Hardware specifications for Flow Production Tracking Enterprise Docker


Local installations of Flow Production Tracking are no longer offered. This documentation is intended only for those with existing instances of Flow Production Tracking Enterprise Docker. Click here for a list of our current offerings.


The following are sample recommended and minimum server configurations.

Single server Flow Production Tracking setup

The specifications below address setting up all Flow Production Tracking components (including the database) on a single server. Since servers are not that expensive, we do recommend to buy the server with the highest specs you can afford.


Flow Production Tracking cluster

The specs below address splitting out operations to separate servers. There are multiple parts of the Flow Production Tracking System that can be sliced apart. The most common operation is to split up the database from the main application server. Another common operation is to have many application servers, allowing more requests to be processed at the time. If you use transcoding a lot, it can also be isolated to its own server.

If you feel that you have reached a point where your single server setup isn’t coping with the load, please contact support and we will help you identify a setup that can suit your needs better.

The specs below address splitting out operations on separate servers. Note that these specs often exceed the above Single Server specs, primarily because by the time clients reach the point where they need to split duties out between servers, it is highly likely that application usage has advanced to the point that scaling up is necessary.

Database server

The key design strategy here is that the database server is going to need large amounts of I/O and memory. CPU is also important.

Docker host server(s)

*App servers are primarily CPU-bound. Our application is single threaded and easily scales horizontally.


Transcoding server

Transcoding operations are CPU intensive, and can be parallelized, highly benefiting of multi-threading.


Disk usage will vary greatly by client; this is especially dependent on usage of media preview files in the pipeline. Database usage affects disk usage somewhat, but not to a large degree (for example, a two year feature animated film project with 400 users created 1.1 TB of media preview files and 30 GB of database data).*

Media storage

Media size can grow very quickly and we therefore recommend to plan accordingly. Any NAS/SAN technology can be used to store your media. The ability to extend storage capacity is very important. We therefore recommend using a network protocol like NFS to store your media. We also recommend using media storage that is dedicated to Flow Production Tracking. If the server is used for other purposes, make sure to monitor your server closely to ensure performance is acceptable. Flow Production Tracking will be writing and reading a lot from the media storage, and latency will impact your experience. Media manipulation are I/O intensive.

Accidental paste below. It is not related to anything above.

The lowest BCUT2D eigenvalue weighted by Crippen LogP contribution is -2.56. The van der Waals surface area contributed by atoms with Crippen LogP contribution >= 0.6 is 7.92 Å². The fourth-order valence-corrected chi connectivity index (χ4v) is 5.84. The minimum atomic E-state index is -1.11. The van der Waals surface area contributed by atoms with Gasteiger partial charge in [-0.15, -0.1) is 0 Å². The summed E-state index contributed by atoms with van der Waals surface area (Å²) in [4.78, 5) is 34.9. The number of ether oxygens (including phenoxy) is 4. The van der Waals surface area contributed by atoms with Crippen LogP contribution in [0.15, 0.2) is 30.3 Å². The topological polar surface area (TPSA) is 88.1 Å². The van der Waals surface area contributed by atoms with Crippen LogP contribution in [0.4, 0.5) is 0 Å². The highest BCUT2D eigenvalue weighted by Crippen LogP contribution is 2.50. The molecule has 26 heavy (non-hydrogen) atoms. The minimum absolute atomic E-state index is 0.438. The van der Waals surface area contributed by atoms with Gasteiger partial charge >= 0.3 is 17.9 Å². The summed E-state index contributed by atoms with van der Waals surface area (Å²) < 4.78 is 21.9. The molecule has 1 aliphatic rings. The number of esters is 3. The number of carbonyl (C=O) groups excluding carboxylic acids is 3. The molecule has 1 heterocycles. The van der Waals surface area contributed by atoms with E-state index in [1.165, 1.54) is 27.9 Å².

NFS server

For more information about tuning NFS for performance, see the following post: http://nfs.sourceforge.net/nfs-howto/ar01s05.html.


Please see Setup guide for Flow Production Tracking Enterprise for recommended OS setup and for required software packages and libraries.


Can virtual machines (VMs) be used to host Flow Production Tracking?

Yes, although we do not recommend using a VM to host the DB Server. It is fine to use a VM for any other components.

There are many caveats against running a database on a VM. Performance is one. Databases are complex software that make heavy usage of memory and disk. The heavier the usage, the faster the performance fall off will be, especially regarding disk I/O. Data integrity is another. Extra care is required when taking backups and spinning up instances of the VM.

PostgreSQL themselves are positioning against running databases on a VM. The main reason again is the high level of complexity involved in the set up of that VM in order to make sure that performance is not impacted, and that data integrity is guaranteed. Unless you are very confident in the capacity of your studio to administer database on VMs, you should go bare metal for your database server.

If you think that VM is a good choice for your studio, please discuss the matter with our Support Team first.